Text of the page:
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Research: [Cannulation for extracorporeal membrane oxygenation in infants less than 5 kg].

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Research: [Cannulation for extracorporeal membrane oxygenation in infants less than 5 kg].

Zhonghua Wei Zhong Bing Ji Jiu Yi Xue. 2019 Jun;31(6):768-771. doi: 10.3760/cma.j.issn.2095-4352.2019.06.021.

https://www.ncbi.nlm.nih.gov/pubmed/31315739

[Cannulation for extracorporeal membrane oxygenation in infants less than 5 kg].

[Article in Chinese]Ma L1He Q2Wang Z2Lyu J2Lin S2Zhong W2Cui Y1Yu J2.

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Abstract

OBJECTIVE:

To summarize the experience of cannulation for extracorporeal membrane oxygenation (ECMO) in infants less than 5 kg.

METHODS:

Eleven infants with ECMO support who weighed less than 5 kg were admitted to critical care medicine of Guangzhou Women and Children’s Medical Center from June 2016 to June 2018 were enrolled. Retrospective analysis of support type, configuration, site of cannula and complication of ECMO was performed.

RESULTS:

The 11 infants consisted of 9 males and 2 females. The weight on ECMO of 1.96-4.60 kg, with an average of (3.14±0.65) kg; age 0.1-30.0 days, with a median of 5.6 (1.5, 8.3) days. Four cases were given ECMO because of congenital diaphragmatic hernia with severe pulmonary hypertension and other 7 cases were cannulated due to complication of congenital cardiac surgery. All infants were received veno-arterial (V-A) ECMO. In 4 cases, the cannulas were placed in the right internal jugular vein for drainage (8-10 French catheter with 6.0-7.5 cm depth) and the right carotid artery for infusion (6-8 French catheter with 2.5-3.5 cm depth); the average time of cannulation in right carotid and jugular vessels was (73±20) minutes (range 55-100 minutes). In other 7 cases, the cannulas were inserted into the right atrium (12-14 French catheter with 2.8-3.0 cm depth) for draining blood and returning it to the ascending aorta (6-8 French catheter with 1.0-2.0 cm depth); the average time of cannulation in central vessels was (64±31) minutes (range 35-110 minutes) with exclusion of 2 cases intraoperative cannulation. There were three infants with complications. One episode was shown in vascular rupture, one in catheter site hemorrhage and one in cannula malposition with later repositioning. There was no case of insertion site infection, cannula-related bloodstream infection and accident detached cannula.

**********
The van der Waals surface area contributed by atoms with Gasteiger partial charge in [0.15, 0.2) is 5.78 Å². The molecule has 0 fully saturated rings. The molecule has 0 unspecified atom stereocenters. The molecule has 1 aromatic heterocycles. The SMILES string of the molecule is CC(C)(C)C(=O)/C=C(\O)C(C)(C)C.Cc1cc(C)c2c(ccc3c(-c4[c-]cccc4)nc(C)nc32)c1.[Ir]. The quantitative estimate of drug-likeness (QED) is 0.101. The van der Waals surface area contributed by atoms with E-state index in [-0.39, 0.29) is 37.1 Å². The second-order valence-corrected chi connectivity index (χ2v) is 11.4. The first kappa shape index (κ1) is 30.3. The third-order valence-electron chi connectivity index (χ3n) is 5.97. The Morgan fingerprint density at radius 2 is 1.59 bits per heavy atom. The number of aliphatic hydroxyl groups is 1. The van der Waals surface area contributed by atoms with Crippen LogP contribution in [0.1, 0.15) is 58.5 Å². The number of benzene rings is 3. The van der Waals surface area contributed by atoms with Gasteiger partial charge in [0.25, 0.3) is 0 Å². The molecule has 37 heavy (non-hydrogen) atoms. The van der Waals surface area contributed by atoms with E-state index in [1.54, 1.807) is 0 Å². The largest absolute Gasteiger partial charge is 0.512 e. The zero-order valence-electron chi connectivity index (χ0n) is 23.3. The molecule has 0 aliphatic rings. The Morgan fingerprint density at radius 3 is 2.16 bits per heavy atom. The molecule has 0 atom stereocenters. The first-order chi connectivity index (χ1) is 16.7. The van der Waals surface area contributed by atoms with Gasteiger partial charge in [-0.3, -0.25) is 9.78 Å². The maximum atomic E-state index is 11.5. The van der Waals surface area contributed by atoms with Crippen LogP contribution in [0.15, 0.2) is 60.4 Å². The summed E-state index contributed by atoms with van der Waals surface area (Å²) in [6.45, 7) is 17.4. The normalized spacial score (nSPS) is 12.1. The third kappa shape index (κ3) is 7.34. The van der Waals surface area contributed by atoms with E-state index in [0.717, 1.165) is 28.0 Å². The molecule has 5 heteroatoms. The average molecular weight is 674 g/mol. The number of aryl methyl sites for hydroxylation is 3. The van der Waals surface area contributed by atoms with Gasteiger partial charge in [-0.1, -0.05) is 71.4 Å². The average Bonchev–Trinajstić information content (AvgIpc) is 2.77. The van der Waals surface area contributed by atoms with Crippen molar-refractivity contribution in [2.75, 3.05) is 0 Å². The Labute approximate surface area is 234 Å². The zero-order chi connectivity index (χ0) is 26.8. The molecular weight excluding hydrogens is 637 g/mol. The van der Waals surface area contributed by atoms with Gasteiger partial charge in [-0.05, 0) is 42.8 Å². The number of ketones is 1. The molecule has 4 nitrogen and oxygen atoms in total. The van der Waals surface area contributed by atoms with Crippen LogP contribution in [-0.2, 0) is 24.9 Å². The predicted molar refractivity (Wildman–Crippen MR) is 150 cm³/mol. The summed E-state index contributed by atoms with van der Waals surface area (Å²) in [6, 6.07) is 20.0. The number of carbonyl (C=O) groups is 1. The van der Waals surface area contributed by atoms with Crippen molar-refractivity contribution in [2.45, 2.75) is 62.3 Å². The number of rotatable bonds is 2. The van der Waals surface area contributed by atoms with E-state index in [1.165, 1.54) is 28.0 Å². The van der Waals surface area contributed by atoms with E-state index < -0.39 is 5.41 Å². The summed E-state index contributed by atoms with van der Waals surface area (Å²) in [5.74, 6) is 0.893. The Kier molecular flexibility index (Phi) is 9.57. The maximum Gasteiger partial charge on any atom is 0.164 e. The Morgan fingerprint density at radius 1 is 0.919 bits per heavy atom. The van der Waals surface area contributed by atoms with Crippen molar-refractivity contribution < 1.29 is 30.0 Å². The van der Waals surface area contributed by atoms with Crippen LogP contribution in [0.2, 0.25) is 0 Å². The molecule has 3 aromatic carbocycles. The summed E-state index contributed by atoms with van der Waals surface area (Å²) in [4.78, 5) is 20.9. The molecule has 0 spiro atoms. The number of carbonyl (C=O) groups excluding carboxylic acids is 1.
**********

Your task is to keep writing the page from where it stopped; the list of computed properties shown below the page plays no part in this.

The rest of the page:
CONCLUSIONS:

Cannulation for ECMO can be performed in infants less than 5 kg with a high rate of success and a low rate of complication owing to appropriate catheter and skillful cannulation.PMID: 31315739 DOI: 10.3760/cma.j.issn.2095-4352.2019.06.021Free full text

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